pp. 179-182 in Intractable Neurological Disorders, Human Genome Research and Society. Proceedings of the Third International Bioethics Seminar in Fukui, 19-21 November, 1993.

Editors: Norio Fujiki, M.D. & Darryl R.J. Macer, Ph.D.

Copyright 1994, Eubios Ethics Institute All commercial rights reserved. This publication may be reproduced for limited educational or academic use, however please enquire with Eubios Ethics Institute.

Science and ethics

Norio Fujisawa
Vice President, MURS Japan, JAPAN

In considering the present subject, "Genome Research and Scientific Responsibility", it is desirable to confirm some basic points concerning the underlying problem of the relation of science to ethics.

It has been commonly held that "science" consists of devotion to the pursuit of "objective" knowledge for its own sake with a detached, value-neutral attitude of disregarding all practical considerations, and that, unlike "applied science" which puts science to practical use by means of technology, "pure science" is exempted from ethical or social responsibility.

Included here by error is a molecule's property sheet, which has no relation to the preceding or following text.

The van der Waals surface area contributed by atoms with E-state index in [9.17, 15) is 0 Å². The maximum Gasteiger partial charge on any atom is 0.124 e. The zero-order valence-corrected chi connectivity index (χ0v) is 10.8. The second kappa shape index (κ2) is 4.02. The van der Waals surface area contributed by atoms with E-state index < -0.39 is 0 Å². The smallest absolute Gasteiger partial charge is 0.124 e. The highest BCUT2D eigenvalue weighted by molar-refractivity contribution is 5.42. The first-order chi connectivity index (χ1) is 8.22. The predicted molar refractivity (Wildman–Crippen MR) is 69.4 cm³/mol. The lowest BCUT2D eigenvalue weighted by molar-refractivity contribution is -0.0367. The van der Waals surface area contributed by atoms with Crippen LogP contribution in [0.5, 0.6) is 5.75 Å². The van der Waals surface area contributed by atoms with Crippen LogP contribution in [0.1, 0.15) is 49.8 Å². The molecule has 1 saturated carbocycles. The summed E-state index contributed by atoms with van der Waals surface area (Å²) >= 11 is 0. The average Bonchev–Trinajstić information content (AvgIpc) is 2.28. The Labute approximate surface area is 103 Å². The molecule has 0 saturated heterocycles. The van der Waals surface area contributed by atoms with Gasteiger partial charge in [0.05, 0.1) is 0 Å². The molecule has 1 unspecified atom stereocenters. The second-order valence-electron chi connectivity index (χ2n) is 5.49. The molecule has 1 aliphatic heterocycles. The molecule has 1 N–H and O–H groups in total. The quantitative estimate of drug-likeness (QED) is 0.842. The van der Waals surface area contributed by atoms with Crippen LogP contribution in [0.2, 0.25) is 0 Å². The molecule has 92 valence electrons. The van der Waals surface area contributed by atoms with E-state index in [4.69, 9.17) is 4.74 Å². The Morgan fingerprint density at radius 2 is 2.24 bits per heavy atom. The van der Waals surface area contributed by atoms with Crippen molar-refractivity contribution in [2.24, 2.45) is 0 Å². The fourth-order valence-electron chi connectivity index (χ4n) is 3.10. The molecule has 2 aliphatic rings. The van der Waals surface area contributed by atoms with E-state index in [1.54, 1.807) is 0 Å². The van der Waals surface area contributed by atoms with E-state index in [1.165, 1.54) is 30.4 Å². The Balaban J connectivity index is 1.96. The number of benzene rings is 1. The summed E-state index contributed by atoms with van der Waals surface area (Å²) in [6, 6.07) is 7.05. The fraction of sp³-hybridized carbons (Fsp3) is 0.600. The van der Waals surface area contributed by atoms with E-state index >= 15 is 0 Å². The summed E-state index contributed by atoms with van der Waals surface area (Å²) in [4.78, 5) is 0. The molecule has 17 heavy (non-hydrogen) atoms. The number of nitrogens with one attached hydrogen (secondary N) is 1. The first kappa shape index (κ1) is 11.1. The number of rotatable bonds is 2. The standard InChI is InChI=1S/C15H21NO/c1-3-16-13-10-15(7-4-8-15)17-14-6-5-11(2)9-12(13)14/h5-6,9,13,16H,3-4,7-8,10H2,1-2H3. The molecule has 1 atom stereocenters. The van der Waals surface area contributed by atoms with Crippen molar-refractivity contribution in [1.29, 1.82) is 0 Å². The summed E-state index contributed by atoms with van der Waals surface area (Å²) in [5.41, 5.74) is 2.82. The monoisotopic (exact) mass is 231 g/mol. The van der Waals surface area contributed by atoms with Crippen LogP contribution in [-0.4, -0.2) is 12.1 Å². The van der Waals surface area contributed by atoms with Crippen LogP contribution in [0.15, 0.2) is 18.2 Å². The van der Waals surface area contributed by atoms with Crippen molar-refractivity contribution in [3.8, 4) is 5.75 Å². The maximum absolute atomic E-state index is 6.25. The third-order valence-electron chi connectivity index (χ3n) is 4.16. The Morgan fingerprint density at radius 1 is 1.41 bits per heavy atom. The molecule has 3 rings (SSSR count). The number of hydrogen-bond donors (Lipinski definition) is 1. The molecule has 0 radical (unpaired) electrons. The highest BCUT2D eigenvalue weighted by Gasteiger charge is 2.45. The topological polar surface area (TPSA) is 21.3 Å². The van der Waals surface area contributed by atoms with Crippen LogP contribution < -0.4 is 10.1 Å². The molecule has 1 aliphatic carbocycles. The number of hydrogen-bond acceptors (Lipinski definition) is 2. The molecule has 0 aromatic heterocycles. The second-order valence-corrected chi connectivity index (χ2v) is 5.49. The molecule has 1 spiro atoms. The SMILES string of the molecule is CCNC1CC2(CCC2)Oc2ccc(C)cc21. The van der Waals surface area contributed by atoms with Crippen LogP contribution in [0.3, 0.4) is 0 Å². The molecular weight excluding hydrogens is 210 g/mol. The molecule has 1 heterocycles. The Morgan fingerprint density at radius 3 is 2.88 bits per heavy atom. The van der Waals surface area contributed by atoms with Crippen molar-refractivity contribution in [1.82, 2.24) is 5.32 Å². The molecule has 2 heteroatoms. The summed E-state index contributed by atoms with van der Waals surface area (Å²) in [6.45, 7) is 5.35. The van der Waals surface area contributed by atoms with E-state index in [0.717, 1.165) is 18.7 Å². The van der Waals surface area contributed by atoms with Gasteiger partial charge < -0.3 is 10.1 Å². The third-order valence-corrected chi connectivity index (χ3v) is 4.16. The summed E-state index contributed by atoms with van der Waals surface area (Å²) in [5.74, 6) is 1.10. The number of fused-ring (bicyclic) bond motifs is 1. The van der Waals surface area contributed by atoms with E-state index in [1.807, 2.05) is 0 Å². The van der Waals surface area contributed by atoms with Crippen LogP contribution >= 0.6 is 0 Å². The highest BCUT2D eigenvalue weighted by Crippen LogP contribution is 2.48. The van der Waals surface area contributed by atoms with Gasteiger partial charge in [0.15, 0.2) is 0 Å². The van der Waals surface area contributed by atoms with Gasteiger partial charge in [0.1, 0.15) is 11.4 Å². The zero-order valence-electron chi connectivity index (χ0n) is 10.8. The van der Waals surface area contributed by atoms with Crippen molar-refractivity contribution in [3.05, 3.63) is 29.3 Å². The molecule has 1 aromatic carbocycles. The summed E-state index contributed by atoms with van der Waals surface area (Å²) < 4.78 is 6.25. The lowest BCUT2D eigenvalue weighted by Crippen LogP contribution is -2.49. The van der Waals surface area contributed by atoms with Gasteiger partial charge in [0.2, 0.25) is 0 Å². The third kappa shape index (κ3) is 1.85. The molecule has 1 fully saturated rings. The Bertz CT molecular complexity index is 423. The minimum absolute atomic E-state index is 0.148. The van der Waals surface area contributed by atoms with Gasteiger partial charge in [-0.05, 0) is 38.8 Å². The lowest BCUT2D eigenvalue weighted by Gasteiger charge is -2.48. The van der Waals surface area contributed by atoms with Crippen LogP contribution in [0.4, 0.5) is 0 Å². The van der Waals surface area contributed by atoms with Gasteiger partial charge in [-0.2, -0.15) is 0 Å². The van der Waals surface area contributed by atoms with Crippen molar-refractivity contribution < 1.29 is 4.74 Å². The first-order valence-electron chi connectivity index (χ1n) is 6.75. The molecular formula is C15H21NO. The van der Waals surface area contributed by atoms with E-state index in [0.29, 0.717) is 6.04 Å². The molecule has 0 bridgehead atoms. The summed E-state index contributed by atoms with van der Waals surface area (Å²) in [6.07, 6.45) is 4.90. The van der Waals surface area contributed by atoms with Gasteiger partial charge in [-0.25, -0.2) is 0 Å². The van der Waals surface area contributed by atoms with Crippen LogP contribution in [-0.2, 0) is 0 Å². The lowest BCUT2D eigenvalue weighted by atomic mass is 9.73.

True, because recently it has become difficult to make a clear distinction between "pure science" and "applied science", and also because there are cases, like human genome research, in which the subject of study obviously has in itself the possibility of involving individuals and society, people have come to think that scientific responsibility for ethical or social problems are often unavoidable. Even so, the claim that scientific research should not be subject to any social control is deeply rooted among scientists themselves in the U.S.A., it is reported, in the controversy about recombinant DNA research, scientists, resting their arguments on appeals to the scientists right under the First Amendment of the United States Constitution, firmly resisted public supervision of the scientific enterprise.